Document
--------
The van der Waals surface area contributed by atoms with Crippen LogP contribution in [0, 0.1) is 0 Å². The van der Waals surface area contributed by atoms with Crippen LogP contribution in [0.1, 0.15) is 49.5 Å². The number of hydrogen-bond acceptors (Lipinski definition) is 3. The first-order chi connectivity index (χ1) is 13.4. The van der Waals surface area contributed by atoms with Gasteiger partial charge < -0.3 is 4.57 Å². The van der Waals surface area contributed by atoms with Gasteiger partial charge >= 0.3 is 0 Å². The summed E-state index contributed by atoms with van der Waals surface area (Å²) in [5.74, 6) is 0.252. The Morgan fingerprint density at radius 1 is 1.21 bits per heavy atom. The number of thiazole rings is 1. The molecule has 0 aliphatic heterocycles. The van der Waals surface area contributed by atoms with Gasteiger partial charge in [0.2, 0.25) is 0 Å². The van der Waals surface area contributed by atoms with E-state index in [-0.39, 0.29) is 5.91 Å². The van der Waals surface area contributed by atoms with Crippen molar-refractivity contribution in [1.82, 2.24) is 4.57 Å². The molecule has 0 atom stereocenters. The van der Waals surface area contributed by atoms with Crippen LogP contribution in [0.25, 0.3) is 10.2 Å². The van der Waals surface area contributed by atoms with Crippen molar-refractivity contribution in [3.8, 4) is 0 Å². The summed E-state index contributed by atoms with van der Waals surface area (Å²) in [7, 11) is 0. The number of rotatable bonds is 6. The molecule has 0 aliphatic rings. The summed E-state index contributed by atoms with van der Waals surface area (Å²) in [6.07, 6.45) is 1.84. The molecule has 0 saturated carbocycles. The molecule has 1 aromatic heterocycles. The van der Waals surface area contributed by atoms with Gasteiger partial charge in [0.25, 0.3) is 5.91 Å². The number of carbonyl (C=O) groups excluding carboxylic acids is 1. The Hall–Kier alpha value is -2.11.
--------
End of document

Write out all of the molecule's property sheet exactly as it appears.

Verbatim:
The van der Waals surface area contributed by atoms with Crippen LogP contribution in [0, 0.1) is 0 Å². The van der Waals surface area contributed by atoms with Crippen LogP contribution in [0.1, 0.15) is 49.5 Å². The number of hydrogen-bond acceptors (Lipinski definition) is 3. The first-order chi connectivity index (χ1) is 13.4. The van der Waals surface area contributed by atoms with Gasteiger partial charge < -0.3 is 4.57 Å². The van der Waals surface area contributed by atoms with Gasteiger partial charge >= 0.3 is 0 Å². The summed E-state index contributed by atoms with van der Waals surface area (Å²) in [5.74, 6) is 0.252. The Morgan fingerprint density at radius 1 is 1.21 bits per heavy atom. The number of thiazole rings is 1. The molecule has 0 aliphatic heterocycles. The van der Waals surface area contributed by atoms with Gasteiger partial charge in [0.2, 0.25) is 0 Å². The van der Waals surface area contributed by atoms with E-state index in [-0.39, 0.29) is 5.91 Å². The van der Waals surface area contributed by atoms with Crippen molar-refractivity contribution in [1.82, 2.24) is 4.57 Å². The molecule has 0 atom stereocenters. The van der Waals surface area contributed by atoms with Crippen LogP contribution in [0.25, 0.3) is 10.2 Å². The van der Waals surface area contributed by atoms with Crippen molar-refractivity contribution in [3.8, 4) is 0 Å². The summed E-state index contributed by atoms with van der Waals surface area (Å²) in [7, 11) is 0. The number of rotatable bonds is 6. The molecule has 0 aliphatic rings. The summed E-state index contributed by atoms with van der Waals surface area (Å²) in [6.07, 6.45) is 1.84. The molecule has 0 saturated carbocycles. The molecule has 1 aromatic heterocycles. The van der Waals surface area contributed by atoms with Gasteiger partial charge in [0.25, 0.3) is 5.91 Å². The number of carbonyl (C=O) groups excluding carboxylic acids is 1. The Hall–Kier alpha value is -2.11.